Thu, Jun 13, 2024

The official Financial Regulation Journal of SAIFM

FSB and IOSCO publish policies to address vulnerabilities from liquidity mismatch in open-ended funds

  • Revised FSB Recommendations and IOSCO Guidance on Anti-Dilution Liquidity Management Tools (LMTs) aim to achieve a significant strengthening of liquidity management by open-ended fund (OEF) managers compared to current practices.
  • Measures aim to provide greater clarity on the redemption terms that OEFs could offer to investors, based on the liquidity of their asset holdings, and to ensure greater use and consistency in the use of anti-dilution LMTs.
  • FSB and IOSCO will review implementation progress and, by 2028, assess whether the implemented reforms have sufficiently addressed financial stability risks.

The Financial Stability Board (FSB) on 20 December 2023 published revised policy recommendations to address structural vulnerabilities from liquidity mismatch in OEFs (Revised FSB Recommendations). Concurrently, to support the greater use and greater consistency in the use of anti-dilution LMTs by OEFs, the International Organization of Securities Commissions (IOSCO) has published final Guidance on Anti-Dilution LMTs (LMT Guidance) for the effective implementation of the Recommendations for Liquidity Risk Management for Collective Investment Schemes.1

The Revised FSB Recommendations are addressed to financial regulatory and supervisory authorities. They set out the key objectives for an effective regulatory and supervisory framework to address vulnerabilities arising from liquidity mismatch in OEFs. Combined with the LMT Guidance, these recommendations aim to achieve a significant strengthening of liquidity management by OEF managers compared to current practices.

To address structural liquidity mismatch in OEFs, the Revised FSB Recommendations provide greater clarity on the redemption terms that OEFs can offer to investors, based on the liquidity of the OEF asset holdings. This would be achieved through a categorisation approach, where OEFs would be grouped depending on the liquidity of their assets (e.g., liquid, less liquid, illiquid). OEFs in each category would then be subject to specific expectations in terms of their redemption terms and conditions. Authorities should set expectations for OEF managers to use a mixture of quantitative and qualitative factors when determining the liquidity of OEF assets in normal and stressed market conditions within the context of the domestic liquidity framework set out by authorities. The Revised FSB Recommendations seek to achieve (i) greater inclusion of anti-dilution LMTs in OEF constitutional documents and (ii) greater use of, and greater consistency in the use of, anti-dilution LMTs in both normal and stressed market conditions.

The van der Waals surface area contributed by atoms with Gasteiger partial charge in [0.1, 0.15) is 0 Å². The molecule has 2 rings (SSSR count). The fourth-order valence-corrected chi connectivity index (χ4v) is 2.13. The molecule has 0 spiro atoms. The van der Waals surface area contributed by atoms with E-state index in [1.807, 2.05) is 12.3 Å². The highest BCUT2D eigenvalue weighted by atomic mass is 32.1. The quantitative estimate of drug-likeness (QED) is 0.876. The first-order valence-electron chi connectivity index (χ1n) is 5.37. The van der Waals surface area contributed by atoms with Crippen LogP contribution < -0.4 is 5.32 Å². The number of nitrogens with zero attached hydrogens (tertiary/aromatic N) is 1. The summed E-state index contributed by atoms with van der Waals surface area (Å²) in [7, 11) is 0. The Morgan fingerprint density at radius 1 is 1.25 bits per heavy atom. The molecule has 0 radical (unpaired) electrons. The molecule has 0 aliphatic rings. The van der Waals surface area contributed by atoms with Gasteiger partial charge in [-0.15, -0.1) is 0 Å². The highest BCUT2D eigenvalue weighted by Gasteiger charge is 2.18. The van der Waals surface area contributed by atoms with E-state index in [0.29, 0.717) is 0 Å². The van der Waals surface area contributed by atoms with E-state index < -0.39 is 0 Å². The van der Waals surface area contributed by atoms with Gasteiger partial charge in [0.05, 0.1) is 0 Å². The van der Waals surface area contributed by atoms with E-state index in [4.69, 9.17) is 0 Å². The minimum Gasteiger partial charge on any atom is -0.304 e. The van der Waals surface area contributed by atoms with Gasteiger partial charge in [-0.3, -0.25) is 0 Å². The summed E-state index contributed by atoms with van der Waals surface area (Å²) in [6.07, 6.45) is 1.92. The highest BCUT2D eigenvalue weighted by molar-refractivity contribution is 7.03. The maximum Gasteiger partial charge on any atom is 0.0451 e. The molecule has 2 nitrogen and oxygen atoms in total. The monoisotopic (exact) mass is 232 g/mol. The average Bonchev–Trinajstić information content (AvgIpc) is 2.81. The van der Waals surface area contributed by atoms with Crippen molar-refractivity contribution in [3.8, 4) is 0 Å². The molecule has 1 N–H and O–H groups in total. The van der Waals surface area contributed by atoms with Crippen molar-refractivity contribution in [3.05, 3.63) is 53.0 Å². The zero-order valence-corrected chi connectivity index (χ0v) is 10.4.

To support these objectives and ensure more effective liquidity risk management practices, IOSCO’s LMT Guidance provides detailed guidance on the design and use of anti-dilution LMTs by OEF managers. The LMT Guidance aims to support the greater use of anti-dilution LMTs by OEFs to mitigate investor dilution and potential first-mover advantage arising from structural liquidity mismatch in OEFs.

The LMT Guidance sets out key operational, design, oversight, disclosure and other factors and parameters that responsible entities should consider when anti-dilution LMTs are used, to promote greater, more consistent, and more effective use of these tools. For example, responsible entities should have appropriate internal systems, procedures and controls in place at all times in compliance with applicable regulatory requirements for the design and use of anti-dilution LMTs as part of the everyday liquidity risk management of their OEFs. Furthermore, anti-dilution LMTs used by responsible entities should impose on subscribing and redeeming investors the estimated cost of liquidity. This encompasses the explicit and implicit transaction costs of subscriptions or redemptions, including any significant market impact of asset purchases or sales to meet those subscriptions or redemptions.

Looking ahead, IOSCO will consider how to further operationalise the Revised FSB Recommendations through amendments to the 2018 IOSCO Recommendations and supporting good practices, as needed.

The FSB and IOSCO will both review progress by member jurisdictions in implementing their respective revised Recommendations and guidance. This will begin with a stocktake, to be completed by the end of 2026, of the measures and practices adopted and planned by FSB member jurisdictions. IOSCO will aim to coordinate a stocktake of its recommendations and guidance with the FSB’s stocktake to provide a comprehensive picture. The FSB and IOSCO will, by 2028, assess whether implemented reforms have sufficiently addressed risks to financial stability. This will include, if appropriate, assessing whether to refine existing tools or develop additional tools for use by fund managers or authorities.

Klaas Knot, Chair of the FSB, said “The combined efforts of the FSB and IOSCO aim to mark a step change to liquidity risk management within OEFs. A key part of this is a strengthening of the framework around the use of LMTs at a global level. Swift and consistent implementation of these recommendations is critical to addressing financial stability risks arising from liquidity mismatch in OEFs.”

Jean-Paul Servais, Chair of IOSCO, said “The FSB and IOSCO have worked closely together to deliver a comprehensive policy package designed to strengthen open-ended fund managers’ liquidity management to improve investor protection and support financial stability. I commend Christina Choi, Chair of IOSCO’s Committee on Investment Management, on developing IOSCO’s guidance, which provides a robust supplement to the Revised FSB Recommendations, enabling effective adaptation by OEFs on a global scale.”

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